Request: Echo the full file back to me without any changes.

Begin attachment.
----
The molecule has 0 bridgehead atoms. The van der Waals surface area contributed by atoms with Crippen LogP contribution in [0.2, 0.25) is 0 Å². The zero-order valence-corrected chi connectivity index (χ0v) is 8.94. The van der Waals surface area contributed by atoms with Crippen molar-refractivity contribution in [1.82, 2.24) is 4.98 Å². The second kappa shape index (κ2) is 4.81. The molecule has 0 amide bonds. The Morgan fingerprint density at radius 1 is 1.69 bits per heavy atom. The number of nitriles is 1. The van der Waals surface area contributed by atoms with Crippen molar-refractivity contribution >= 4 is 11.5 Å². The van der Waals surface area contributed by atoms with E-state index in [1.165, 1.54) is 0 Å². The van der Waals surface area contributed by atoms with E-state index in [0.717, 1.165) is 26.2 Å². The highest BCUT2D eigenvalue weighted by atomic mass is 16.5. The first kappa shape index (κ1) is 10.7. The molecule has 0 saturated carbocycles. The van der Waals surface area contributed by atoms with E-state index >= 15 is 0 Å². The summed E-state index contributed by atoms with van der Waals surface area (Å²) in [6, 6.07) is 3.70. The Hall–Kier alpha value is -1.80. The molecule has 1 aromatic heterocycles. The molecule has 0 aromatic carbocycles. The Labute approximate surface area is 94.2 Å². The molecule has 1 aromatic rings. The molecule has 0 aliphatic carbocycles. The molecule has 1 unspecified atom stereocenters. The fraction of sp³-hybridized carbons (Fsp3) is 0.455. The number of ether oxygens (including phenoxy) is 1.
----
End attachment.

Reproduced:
The molecule has 0 bridgehead atoms. The van der Waals surface area contributed by atoms with Crippen LogP contribution in [0.2, 0.25) is 0 Å². The zero-order valence-corrected chi connectivity index (χ0v) is 8.94. The van der Waals surface area contributed by atoms with Crippen molar-refractivity contribution in [1.82, 2.24) is 4.98 Å². The second kappa shape index (κ2) is 4.81. The molecule has 0 amide bonds. The Morgan fingerprint density at radius 1 is 1.69 bits per heavy atom. The number of nitriles is 1. The van der Waals surface area contributed by atoms with Crippen molar-refractivity contribution >= 4 is 11.5 Å². The van der Waals surface area contributed by atoms with E-state index in [1.165, 1.54) is 0 Å². The van der Waals surface area contributed by atoms with E-state index in [0.717, 1.165) is 26.2 Å². The highest BCUT2D eigenvalue weighted by atomic mass is 16.5. The first kappa shape index (κ1) is 10.7. The molecule has 0 saturated carbocycles. The van der Waals surface area contributed by atoms with E-state index >= 15 is 0 Å². The summed E-state index contributed by atoms with van der Waals surface area (Å²) in [6, 6.07) is 3.70. The Hall–Kier alpha value is -1.80. The molecule has 1 aromatic heterocycles. The molecule has 0 aromatic carbocycles. The Labute approximate surface area is 94.2 Å². The molecule has 1 aromatic rings. The molecule has 0 aliphatic carbocycles. The molecule has 1 unspecified atom stereocenters. The fraction of sp³-hybridized carbons (Fsp3) is 0.455. The number of ether oxygens (including phenoxy) is 1.